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So, Apparently It's Cool to Hang Out of Moving, Tilted Cars in Saudi Arabia Now

With long, desert roads and a robust car culture, Saudi Arabia's stunt-loving drivers are well-documented and famously insane. But things like drifting, or "Hagwalah," the more dangerous Saudi version which involves using cars with front instead of back wheel drives, can only keep people busy for so long.

"Sidewall Skiing" is what's hot right now. The stunt involves incredibly good drivers balancing a moving car on one side (usually by driving one pair of wheels up on a ramp) while the passengers get out on the other. Once up on two wheels, the driver keeps the car balanced by steering. Sometimes the human cargo on board change some tires in the process.

If you're having a hard time imagining just how this looks, Reuters photographer Mohamed Al Hwaity recently snapped a few shots of "Sidwall Skiing" in action:

Saudi youths demonstrate a stunt known as "sidewall skiing" (driving on two wheels) in the northern city of Hail, in Saudi Arabia March 30, 2013. (REUTERS/Mohamed Al Hwaity)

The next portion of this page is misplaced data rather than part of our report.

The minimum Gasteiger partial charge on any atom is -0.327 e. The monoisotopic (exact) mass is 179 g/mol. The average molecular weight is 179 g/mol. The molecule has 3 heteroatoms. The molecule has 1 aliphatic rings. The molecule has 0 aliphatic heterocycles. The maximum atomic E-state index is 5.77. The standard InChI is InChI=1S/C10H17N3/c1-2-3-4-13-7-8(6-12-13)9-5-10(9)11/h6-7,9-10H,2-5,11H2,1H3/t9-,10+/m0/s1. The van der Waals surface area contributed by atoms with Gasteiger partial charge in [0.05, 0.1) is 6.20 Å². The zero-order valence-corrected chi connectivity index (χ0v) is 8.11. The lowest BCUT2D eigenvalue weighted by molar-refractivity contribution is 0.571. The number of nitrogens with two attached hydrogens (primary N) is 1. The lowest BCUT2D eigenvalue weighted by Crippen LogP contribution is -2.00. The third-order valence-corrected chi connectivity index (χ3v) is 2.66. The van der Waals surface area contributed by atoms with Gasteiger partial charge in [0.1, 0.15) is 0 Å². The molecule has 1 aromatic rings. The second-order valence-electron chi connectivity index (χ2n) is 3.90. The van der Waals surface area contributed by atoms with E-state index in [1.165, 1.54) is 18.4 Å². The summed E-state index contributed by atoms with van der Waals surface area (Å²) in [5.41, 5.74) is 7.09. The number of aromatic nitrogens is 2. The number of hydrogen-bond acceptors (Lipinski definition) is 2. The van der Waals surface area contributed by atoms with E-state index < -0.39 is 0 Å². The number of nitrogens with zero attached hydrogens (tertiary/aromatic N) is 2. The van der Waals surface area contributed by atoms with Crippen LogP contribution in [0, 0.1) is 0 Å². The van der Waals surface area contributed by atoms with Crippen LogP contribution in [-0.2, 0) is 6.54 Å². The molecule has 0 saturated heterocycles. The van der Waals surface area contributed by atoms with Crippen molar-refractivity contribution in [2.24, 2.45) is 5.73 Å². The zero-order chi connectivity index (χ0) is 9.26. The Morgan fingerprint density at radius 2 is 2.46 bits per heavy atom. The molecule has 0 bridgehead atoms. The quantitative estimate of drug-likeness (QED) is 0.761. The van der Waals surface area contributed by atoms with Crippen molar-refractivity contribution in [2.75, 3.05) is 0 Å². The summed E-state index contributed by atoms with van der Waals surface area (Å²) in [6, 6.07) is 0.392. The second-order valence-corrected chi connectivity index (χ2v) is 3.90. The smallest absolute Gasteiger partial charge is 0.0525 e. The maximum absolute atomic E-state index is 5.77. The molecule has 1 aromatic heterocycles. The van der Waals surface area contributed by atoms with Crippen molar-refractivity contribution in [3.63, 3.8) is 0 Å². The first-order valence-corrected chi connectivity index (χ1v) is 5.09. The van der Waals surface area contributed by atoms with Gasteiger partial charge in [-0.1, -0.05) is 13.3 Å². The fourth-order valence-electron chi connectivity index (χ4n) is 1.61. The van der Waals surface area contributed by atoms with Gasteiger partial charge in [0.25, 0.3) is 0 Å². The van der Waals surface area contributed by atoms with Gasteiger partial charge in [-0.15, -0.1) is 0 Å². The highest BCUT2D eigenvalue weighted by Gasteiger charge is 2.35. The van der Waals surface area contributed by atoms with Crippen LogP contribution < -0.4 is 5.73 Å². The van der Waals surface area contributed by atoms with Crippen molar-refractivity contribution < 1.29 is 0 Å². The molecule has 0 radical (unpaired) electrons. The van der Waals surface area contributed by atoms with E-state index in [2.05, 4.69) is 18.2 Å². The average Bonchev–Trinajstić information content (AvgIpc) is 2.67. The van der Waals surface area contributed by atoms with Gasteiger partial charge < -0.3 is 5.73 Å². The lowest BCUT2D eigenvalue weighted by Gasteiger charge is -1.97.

High five!(REUTERS/Mohamed Al Hwaity) 

(REUTERS/Mohamed Al Hwaity) 

The Guardian has taken note as well, sending a video team to capture sidewall skiiers in action. One of the drivers claims "it's not dangerous," adding that "with the public present and safety measures in place, everything is fine." Yeah, okay:

Skiing has been around as a stunt performed on various TV shows and movies for a long time. But it doesn't normally include passengers hanging out the elevated side of the car. 

While we'll never condone such activities, we must admit MIA's music video for "Bad Girls" makes the whole thing a little more seductive. Just not nearly enough to think it's worth trying:

Congrats, Saudi Arabia. You've managed to make the guy sitting on the hood of a moving car, a fleet of drifters chasing away a cop, and the dudes shooting rifles out a vehicle while drifting look almost tame.

Keywords: Saudi Arabia, Driving, Cars

Mark Byrnes is an associate editor at The Atlantic Cities. All posts »

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